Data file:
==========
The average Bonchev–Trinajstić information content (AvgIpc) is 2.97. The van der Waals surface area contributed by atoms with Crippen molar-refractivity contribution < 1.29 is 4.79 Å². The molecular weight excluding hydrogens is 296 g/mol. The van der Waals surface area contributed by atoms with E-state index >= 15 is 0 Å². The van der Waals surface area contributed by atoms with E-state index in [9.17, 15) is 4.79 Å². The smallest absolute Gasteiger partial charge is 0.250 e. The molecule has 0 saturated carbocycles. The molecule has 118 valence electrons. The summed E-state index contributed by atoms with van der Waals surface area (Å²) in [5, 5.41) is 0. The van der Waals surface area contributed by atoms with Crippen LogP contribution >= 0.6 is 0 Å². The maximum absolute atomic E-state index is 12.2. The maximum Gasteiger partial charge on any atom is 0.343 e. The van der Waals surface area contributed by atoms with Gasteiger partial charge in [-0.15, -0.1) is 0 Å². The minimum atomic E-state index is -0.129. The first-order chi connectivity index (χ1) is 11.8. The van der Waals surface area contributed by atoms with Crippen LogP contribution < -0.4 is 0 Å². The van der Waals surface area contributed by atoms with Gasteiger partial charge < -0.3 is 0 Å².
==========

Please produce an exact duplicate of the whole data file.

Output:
The average Bonchev–Trinajstić information content (AvgIpc) is 2.97. The van der Waals surface area contributed by atoms with Crippen molar-refractivity contribution < 1.29 is 4.79 Å². The molecular weight excluding hydrogens is 296 g/mol. The van der Waals surface area contributed by atoms with E-state index >= 15 is 0 Å². The van der Waals surface area contributed by atoms with E-state index in [9.17, 15) is 4.79 Å². The smallest absolute Gasteiger partial charge is 0.250 e. The molecule has 0 saturated carbocycles. The molecule has 118 valence electrons. The summed E-state index contributed by atoms with van der Waals surface area (Å²) in [5, 5.41) is 0. The van der Waals surface area contributed by atoms with Crippen LogP contribution >= 0.6 is 0 Å². The maximum absolute atomic E-state index is 12.2. The maximum Gasteiger partial charge on any atom is 0.343 e. The van der Waals surface area contributed by atoms with Gasteiger partial charge in [-0.15, -0.1) is 0 Å². The minimum atomic E-state index is -0.129. The first-order chi connectivity index (χ1) is 11.8. The van der Waals surface area contributed by atoms with Crippen LogP contribution < -0.4 is 0 Å². The van der Waals surface area contributed by atoms with Gasteiger partial charge < -0.3 is 0 Å².